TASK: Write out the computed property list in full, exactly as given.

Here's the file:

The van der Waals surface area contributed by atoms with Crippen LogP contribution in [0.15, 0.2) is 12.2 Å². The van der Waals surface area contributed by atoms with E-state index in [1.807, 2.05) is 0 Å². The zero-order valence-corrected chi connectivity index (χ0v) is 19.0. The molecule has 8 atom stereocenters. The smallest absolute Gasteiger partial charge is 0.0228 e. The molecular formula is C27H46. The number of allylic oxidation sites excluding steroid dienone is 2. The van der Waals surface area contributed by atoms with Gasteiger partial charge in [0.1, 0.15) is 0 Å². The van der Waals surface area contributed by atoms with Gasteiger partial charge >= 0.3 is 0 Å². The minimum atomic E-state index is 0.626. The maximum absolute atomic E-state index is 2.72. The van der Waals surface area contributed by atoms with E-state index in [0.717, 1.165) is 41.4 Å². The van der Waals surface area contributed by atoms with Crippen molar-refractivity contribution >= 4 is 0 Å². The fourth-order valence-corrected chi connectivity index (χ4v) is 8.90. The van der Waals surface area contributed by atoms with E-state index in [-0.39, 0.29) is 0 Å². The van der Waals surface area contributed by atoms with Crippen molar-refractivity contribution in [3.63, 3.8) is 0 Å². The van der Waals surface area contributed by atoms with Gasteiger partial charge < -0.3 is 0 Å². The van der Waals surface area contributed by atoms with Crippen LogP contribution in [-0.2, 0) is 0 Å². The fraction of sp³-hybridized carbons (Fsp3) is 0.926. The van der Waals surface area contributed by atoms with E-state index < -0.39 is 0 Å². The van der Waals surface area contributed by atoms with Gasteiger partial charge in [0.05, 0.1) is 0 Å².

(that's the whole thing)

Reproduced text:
The van der Waals surface area contributed by atoms with Crippen LogP contribution in [0.15, 0.2) is 12.2 Å². The van der Waals surface area contributed by atoms with E-state index in [1.807, 2.05) is 0 Å². The zero-order valence-corrected chi connectivity index (χ0v) is 19.0. The molecule has 8 atom stereocenters. The smallest absolute Gasteiger partial charge is 0.0228 e. The molecular formula is C27H46. The number of allylic oxidation sites excluding steroid dienone is 2. The van der Waals surface area contributed by atoms with Gasteiger partial charge in [0.1, 0.15) is 0 Å². The van der Waals surface area contributed by atoms with Gasteiger partial charge >= 0.3 is 0 Å². The minimum atomic E-state index is 0.626. The maximum absolute atomic E-state index is 2.72. The van der Waals surface area contributed by atoms with E-state index in [0.717, 1.165) is 41.4 Å². The van der Waals surface area contributed by atoms with Crippen molar-refractivity contribution >= 4 is 0 Å². The fourth-order valence-corrected chi connectivity index (χ4v) is 8.90. The van der Waals surface area contributed by atoms with E-state index in [-0.39, 0.29) is 0 Å². The van der Waals surface area contributed by atoms with Crippen molar-refractivity contribution in [3.63, 3.8) is 0 Å². The van der Waals surface area contributed by atoms with Gasteiger partial charge < -0.3 is 0 Å². The van der Waals surface area contributed by atoms with Crippen LogP contribution in [-0.2, 0) is 0 Å². The fraction of sp³-hybridized carbons (Fsp3) is 0.926. The van der Waals surface area contributed by atoms with E-state index < -0.39 is 0 Å². The van der Waals surface area contributed by atoms with Gasteiger partial charge in [0.05, 0.1) is 0 Å².